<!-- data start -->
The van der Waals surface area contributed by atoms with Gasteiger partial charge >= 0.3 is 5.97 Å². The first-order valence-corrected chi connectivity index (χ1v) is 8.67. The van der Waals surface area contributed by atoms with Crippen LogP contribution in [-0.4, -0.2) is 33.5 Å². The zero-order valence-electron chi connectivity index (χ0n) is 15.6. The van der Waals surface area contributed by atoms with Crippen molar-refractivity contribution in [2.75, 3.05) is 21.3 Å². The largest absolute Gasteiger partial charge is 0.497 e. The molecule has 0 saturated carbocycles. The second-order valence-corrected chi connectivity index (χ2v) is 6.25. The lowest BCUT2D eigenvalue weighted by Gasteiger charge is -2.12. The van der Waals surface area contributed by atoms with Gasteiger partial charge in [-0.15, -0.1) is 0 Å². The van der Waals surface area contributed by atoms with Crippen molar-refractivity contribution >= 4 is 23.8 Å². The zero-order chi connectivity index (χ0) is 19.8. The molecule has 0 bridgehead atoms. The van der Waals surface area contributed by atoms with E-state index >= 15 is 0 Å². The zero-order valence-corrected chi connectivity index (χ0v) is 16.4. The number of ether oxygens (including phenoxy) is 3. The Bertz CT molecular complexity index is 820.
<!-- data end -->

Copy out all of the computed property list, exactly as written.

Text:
The van der Waals surface area contributed by atoms with Gasteiger partial charge >= 0.3 is 5.97 Å². The first-order valence-corrected chi connectivity index (χ1v) is 8.67. The van der Waals surface area contributed by atoms with Crippen LogP contribution in [-0.4, -0.2) is 33.5 Å². The zero-order valence-electron chi connectivity index (χ0n) is 15.6. The van der Waals surface area contributed by atoms with Crippen molar-refractivity contribution in [2.75, 3.05) is 21.3 Å². The largest absolute Gasteiger partial charge is 0.497 e. The molecule has 0 saturated carbocycles. The second-order valence-corrected chi connectivity index (χ2v) is 6.25. The lowest BCUT2D eigenvalue weighted by Gasteiger charge is -2.12. The van der Waals surface area contributed by atoms with Gasteiger partial charge in [-0.15, -0.1) is 0 Å². The van der Waals surface area contributed by atoms with Crippen molar-refractivity contribution >= 4 is 23.8 Å². The zero-order chi connectivity index (χ0) is 19.8. The molecule has 0 bridgehead atoms. The van der Waals surface area contributed by atoms with E-state index >= 15 is 0 Å². The zero-order valence-corrected chi connectivity index (χ0v) is 16.4. The number of ether oxygens (including phenoxy) is 3. The Bertz CT molecular complexity index is 820.